Of course, no doubt a similar grief is felt by the mother whose baby died of cronobacter infection from contaminated formula. Or the father whose baby died when he propped the bottle and fell asleep, allowing his baby to choke. Or the many parents whose children died of sudden infant death syndrome, the risk of which may be reduced by breastfeeding. (Unfortunately, I am not aware of a randomized controlled trial or sibling study which examines the effects of breastfeeding on SIDS, and thus have to use lower-quality evidence which may overestimate the effects of breastfeeding.)

This is why we cannot rely on single cases, however much they tug at our heartstrings. In a world of seven billion people, something with a one in a million chance will affect seven thousand people, which is enough for as many heart-wrenching stories as you please.

I was not able to find exact numbers about how many babies die of dehydration in developed countries each year. In the United States, dehydration is not one of the top ten causes of infant death, which collectively account for seven out of ten infant deaths. About 0.4% of hospitalized newborns in a Scottish study were hospitalized for hypernatremic dehydration, suggesting that it is fairly uncommon. I also note the study cited above which says that serious sequelae of dehydration are rare; death is, presumably, a serious sequela. My guess is, therefore, that as tragic as her child’s death of dehydration is, the mother who wrote that article can comfort herself that very few other children will suffer a similar fate.

I empathize with this mother, who feels tremendous guilt. Her child appeared healthy except for crying a lot, and then turned out to be seriously ill in a way no one could have predicted. But her guilt is irrational: most babies who cry a lot do not turn out to have a fatal health condition. And we should not prey on the irrational guilt of mothers who have suffered tragedies to feed the guilt of other parents.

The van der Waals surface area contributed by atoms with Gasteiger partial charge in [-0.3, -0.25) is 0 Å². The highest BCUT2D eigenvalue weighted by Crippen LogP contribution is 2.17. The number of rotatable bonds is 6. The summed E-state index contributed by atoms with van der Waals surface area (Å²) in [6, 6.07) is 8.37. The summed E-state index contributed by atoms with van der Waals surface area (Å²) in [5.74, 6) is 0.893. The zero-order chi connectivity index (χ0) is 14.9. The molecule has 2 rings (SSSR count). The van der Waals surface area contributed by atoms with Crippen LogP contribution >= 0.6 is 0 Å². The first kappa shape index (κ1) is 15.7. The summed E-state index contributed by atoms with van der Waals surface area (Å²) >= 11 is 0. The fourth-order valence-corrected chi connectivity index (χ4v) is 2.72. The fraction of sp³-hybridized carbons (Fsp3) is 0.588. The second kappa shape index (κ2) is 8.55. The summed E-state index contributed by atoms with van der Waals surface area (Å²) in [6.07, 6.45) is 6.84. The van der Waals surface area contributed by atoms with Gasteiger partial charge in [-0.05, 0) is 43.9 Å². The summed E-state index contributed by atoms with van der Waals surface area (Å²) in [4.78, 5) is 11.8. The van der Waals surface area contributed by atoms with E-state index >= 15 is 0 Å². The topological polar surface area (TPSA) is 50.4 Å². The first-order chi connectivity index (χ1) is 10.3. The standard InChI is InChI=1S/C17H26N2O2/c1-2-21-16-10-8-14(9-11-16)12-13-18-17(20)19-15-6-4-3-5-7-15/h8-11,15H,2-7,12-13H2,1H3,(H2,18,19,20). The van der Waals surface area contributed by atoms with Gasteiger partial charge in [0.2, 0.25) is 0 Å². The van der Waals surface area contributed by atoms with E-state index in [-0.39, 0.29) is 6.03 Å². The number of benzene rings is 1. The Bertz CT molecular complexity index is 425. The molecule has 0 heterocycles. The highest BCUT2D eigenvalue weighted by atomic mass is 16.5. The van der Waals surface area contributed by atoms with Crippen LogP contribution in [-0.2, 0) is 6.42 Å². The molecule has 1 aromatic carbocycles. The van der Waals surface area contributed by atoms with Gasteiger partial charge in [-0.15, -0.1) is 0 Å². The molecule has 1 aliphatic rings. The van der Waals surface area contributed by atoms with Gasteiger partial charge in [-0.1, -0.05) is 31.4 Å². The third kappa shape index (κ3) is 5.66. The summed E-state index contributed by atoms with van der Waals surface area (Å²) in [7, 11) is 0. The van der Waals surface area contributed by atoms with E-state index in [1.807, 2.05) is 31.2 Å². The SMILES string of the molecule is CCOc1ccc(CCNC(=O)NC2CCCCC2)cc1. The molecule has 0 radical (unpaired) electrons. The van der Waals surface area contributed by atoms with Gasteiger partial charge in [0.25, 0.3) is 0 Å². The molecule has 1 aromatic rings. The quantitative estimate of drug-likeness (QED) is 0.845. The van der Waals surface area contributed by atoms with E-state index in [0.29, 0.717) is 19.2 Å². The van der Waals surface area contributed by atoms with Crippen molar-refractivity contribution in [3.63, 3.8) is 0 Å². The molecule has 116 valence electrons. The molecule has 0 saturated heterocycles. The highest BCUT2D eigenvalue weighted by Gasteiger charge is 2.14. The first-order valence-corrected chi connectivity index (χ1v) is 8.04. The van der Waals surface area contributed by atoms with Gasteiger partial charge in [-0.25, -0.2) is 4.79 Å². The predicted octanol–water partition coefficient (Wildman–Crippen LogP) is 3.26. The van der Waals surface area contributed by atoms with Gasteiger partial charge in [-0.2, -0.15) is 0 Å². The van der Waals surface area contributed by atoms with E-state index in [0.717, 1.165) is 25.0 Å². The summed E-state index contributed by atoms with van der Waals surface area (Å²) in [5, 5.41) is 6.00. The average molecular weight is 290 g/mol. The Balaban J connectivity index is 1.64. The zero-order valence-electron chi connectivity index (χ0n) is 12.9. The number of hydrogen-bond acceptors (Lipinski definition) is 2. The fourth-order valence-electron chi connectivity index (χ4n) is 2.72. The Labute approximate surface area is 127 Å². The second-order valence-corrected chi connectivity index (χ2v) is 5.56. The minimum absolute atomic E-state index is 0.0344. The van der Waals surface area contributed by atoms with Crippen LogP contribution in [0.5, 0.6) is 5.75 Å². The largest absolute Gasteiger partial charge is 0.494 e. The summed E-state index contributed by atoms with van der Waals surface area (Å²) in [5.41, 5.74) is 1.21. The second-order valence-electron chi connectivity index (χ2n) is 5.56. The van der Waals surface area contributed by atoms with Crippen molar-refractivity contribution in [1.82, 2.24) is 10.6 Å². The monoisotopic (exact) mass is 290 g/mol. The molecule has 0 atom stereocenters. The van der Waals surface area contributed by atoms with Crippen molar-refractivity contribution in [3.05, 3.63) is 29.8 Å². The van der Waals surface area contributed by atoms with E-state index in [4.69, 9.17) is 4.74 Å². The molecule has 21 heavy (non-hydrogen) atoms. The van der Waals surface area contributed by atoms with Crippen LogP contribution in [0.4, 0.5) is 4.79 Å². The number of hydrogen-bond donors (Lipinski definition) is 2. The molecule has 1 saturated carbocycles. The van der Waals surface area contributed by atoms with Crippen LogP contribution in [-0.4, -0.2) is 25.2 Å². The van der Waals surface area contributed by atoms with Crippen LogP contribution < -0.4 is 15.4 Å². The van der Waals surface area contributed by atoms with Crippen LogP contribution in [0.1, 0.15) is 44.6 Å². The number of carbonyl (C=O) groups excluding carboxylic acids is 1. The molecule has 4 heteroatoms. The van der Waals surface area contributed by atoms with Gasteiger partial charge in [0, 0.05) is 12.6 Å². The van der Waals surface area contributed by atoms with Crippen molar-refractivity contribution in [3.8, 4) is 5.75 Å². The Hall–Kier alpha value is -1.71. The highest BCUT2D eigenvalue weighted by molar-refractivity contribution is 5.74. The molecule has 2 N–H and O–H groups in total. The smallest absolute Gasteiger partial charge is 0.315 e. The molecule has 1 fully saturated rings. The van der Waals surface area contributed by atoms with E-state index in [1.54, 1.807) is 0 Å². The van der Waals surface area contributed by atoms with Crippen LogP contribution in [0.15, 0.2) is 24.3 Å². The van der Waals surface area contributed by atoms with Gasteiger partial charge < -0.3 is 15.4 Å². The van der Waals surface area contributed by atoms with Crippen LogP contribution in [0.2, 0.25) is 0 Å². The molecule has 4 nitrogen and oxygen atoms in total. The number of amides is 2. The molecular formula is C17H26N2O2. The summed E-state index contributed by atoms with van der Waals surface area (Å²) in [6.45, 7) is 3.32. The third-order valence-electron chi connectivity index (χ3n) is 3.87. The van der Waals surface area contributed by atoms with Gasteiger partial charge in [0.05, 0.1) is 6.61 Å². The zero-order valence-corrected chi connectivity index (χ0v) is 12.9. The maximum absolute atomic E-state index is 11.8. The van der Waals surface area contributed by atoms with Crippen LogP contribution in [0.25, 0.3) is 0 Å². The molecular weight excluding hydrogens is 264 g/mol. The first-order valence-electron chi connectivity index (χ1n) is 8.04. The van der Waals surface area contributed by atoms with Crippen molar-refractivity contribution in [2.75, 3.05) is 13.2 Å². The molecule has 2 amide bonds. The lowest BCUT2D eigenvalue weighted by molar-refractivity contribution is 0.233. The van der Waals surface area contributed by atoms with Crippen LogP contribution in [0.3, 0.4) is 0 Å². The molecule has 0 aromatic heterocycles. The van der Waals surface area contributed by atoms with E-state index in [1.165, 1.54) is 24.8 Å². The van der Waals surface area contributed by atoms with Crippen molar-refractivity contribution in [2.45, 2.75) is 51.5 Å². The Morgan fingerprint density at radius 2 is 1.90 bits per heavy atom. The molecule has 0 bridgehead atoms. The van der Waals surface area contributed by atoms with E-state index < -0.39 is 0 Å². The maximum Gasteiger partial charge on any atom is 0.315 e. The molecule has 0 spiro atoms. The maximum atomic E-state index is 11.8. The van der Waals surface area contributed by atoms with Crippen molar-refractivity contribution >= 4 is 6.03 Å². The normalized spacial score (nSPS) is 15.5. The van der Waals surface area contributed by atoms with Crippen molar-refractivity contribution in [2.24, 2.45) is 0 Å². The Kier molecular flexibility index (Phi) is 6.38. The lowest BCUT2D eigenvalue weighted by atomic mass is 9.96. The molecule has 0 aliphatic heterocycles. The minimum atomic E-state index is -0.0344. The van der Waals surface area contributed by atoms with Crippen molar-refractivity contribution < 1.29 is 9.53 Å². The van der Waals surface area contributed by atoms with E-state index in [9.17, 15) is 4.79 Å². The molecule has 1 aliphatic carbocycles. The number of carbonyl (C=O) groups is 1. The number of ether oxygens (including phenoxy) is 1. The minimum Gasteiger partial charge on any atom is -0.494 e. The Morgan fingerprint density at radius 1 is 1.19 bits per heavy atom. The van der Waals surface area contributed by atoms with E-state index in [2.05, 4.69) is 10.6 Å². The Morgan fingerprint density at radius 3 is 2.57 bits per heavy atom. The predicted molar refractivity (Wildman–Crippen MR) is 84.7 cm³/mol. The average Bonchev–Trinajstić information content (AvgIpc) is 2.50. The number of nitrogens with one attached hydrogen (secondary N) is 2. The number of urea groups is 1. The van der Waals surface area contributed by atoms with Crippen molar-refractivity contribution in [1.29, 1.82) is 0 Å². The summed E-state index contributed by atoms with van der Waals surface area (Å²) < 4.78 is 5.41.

Many parents feel irrational guilt about their parenting choices, and of course I support alleviating that guilt. And there are a lot of people telling lies about how parenting works, and parents need evidence-based guidance to cut through the bullshit. But you don’t magically join the side of Yay Evidence, Boo Guilt the second you say something nice about formula.

Instead, you join the side of Yay Evidence, Boo Guilt if you nonjudgmentally and calmly give parents enough information to make their own decisions based on their own values, paying attention to the quality of evidence and base rates and so on. You need to completely avoid misrepresenting studies and claiming that things cause autism when they don’t. Your posts should contain things like “numbers” and should not contain things like “horrible stories about babies dying of dehydration which will cause every prospective parent reading it to panic that THEY ARE GOING TO MURDER THEIR BABY WITH BREASTFEEDING.”

Unfortunately, the Fed is Best Foundation appears slightly confused about these things. But in the meantime actual skeptics can avoid citing them like they’re not science deniers who happen to be wearing a different team jersey color.